Thompson describes talent management in India as “an absolutely horrendous problem”. He says the approach to recruitment often amounts to just offering more and more pay. “The traditional management style has not recognised the change that has taken place in the economy and the impact that has had. The whole issue of having an employer brand is very new in India. It’s deep in the psyche that people are just lucky to have a job.”
HR’s developing role
In the Middle East, despite government endorsement of companies such as Bupa, inertia is still widespread. Jalaal Abdulaal, a Bahrain-based HR and training consultant, says HR is still very much a process function. “We have a long way to go in the educating of key players in the Bahraini business community in matters of modern HR practice.”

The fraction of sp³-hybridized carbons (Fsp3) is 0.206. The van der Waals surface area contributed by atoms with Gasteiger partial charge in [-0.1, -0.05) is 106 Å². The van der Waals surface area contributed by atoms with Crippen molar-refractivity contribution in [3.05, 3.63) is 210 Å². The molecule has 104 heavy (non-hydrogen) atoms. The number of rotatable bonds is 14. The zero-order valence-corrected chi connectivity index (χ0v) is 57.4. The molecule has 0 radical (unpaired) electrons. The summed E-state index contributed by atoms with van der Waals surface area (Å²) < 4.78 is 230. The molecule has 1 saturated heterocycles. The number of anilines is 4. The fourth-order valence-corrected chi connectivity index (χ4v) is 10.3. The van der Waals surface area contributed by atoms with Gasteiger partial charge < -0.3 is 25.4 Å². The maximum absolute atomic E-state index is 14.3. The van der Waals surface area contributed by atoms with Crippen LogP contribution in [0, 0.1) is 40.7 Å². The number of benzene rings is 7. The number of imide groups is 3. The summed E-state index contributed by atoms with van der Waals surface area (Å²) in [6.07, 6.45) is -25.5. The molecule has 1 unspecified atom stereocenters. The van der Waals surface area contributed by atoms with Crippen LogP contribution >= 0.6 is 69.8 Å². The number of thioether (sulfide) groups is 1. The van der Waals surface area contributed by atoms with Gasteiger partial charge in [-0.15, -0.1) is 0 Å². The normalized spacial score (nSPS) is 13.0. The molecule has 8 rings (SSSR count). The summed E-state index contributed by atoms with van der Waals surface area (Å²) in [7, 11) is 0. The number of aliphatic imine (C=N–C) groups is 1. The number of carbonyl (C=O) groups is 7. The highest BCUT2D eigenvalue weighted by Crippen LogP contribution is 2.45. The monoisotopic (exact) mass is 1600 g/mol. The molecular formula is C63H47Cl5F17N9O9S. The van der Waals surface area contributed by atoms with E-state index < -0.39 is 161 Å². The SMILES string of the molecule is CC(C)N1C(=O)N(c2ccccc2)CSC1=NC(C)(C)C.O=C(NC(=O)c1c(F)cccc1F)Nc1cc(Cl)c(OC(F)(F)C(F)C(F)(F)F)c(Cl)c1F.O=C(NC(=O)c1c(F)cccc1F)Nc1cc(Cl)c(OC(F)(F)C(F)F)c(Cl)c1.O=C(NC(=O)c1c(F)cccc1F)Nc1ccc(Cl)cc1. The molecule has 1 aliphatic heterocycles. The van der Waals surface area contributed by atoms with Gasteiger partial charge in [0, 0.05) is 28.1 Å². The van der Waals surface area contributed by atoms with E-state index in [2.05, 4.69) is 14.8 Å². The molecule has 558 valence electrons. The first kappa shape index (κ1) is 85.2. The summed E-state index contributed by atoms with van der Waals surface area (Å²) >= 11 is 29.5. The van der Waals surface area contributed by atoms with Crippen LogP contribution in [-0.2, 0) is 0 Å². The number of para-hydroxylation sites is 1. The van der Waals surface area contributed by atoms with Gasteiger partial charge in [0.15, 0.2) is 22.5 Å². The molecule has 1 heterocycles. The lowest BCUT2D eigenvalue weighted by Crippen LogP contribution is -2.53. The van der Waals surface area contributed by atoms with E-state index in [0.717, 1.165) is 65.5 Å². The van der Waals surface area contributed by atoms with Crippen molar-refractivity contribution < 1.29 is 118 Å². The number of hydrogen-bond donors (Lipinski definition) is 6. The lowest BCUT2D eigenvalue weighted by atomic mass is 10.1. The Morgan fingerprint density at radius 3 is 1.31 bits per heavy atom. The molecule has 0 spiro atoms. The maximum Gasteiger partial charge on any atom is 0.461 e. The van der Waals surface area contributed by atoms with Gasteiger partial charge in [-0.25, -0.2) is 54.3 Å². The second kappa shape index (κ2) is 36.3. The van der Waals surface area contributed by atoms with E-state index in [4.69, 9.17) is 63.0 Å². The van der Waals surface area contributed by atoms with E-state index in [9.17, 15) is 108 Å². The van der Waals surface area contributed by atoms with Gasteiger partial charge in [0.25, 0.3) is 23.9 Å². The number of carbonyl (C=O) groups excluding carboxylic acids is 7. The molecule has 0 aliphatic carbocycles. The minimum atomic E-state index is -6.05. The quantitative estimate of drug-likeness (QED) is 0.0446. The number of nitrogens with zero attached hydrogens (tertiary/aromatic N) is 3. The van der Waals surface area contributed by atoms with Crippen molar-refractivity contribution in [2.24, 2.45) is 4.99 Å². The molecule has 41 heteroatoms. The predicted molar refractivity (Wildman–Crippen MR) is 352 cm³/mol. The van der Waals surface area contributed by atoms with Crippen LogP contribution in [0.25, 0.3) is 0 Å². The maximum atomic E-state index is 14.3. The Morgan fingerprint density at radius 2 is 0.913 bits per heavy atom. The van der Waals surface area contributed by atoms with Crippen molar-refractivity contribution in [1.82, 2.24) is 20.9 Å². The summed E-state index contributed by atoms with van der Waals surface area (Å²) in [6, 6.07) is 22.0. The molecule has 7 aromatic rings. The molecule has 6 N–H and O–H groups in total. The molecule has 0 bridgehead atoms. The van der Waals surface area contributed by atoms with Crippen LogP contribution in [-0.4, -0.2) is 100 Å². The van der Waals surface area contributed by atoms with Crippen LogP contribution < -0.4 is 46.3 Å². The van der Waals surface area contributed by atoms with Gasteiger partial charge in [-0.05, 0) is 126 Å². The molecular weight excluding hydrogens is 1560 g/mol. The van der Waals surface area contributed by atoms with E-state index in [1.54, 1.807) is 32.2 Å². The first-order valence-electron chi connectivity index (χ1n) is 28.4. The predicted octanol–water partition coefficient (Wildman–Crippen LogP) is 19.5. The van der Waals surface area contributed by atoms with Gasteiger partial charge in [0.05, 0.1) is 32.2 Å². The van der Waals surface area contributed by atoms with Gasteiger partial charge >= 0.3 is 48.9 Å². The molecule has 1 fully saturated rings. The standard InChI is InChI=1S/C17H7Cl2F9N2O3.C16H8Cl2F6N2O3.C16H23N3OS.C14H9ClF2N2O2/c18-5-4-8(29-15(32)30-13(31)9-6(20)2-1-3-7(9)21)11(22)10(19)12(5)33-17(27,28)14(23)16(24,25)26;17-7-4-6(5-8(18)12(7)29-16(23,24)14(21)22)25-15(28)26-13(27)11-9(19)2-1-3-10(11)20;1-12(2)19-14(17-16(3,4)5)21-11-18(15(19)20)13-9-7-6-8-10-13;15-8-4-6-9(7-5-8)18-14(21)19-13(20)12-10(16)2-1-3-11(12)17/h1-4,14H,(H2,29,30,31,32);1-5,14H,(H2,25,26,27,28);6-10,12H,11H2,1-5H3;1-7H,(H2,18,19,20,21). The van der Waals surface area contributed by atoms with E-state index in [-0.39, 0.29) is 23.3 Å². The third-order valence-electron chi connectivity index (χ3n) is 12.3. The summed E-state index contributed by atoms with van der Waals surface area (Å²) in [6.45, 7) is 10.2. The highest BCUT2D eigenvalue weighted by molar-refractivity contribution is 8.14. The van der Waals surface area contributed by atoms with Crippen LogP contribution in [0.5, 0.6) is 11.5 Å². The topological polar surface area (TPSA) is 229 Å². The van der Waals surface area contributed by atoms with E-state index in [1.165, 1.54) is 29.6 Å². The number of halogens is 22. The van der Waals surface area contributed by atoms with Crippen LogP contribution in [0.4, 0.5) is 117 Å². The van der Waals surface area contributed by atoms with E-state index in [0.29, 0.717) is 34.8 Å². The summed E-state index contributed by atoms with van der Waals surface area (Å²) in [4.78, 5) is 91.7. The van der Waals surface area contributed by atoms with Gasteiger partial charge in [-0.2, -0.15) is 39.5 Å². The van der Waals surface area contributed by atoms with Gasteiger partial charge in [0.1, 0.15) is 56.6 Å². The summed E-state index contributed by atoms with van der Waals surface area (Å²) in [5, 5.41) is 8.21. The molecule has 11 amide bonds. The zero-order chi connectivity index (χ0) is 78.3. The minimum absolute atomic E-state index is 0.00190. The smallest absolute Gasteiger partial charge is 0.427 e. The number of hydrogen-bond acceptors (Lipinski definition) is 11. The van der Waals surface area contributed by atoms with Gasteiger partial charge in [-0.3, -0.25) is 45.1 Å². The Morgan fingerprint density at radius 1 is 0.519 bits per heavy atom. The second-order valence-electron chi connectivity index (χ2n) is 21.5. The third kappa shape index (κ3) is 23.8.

But Sheryer Ahmed, recruitment officer for Al Rostamani Group – the United Arab Emirates’ business conglomerate employing 5,000 people – denies that HR is still mainly viewed in terms of administration. In his own company, for example, ISO certification was gained last year to show that the HR department operates to a common international standard.
According to Hussain Ismail, president of the Bahrain Society of Training and Development, the value attached to a Chartered Institute of Personnel and Development qualification is particularly strong.
Abdulaal agrees, arguing that such qualifications will be crucial in further modernising the local HR profession. “Our hopes are pinned on the heirs of the rich and powerful, many of whom have studied in the west and are waiting to have their chance to practice modern management.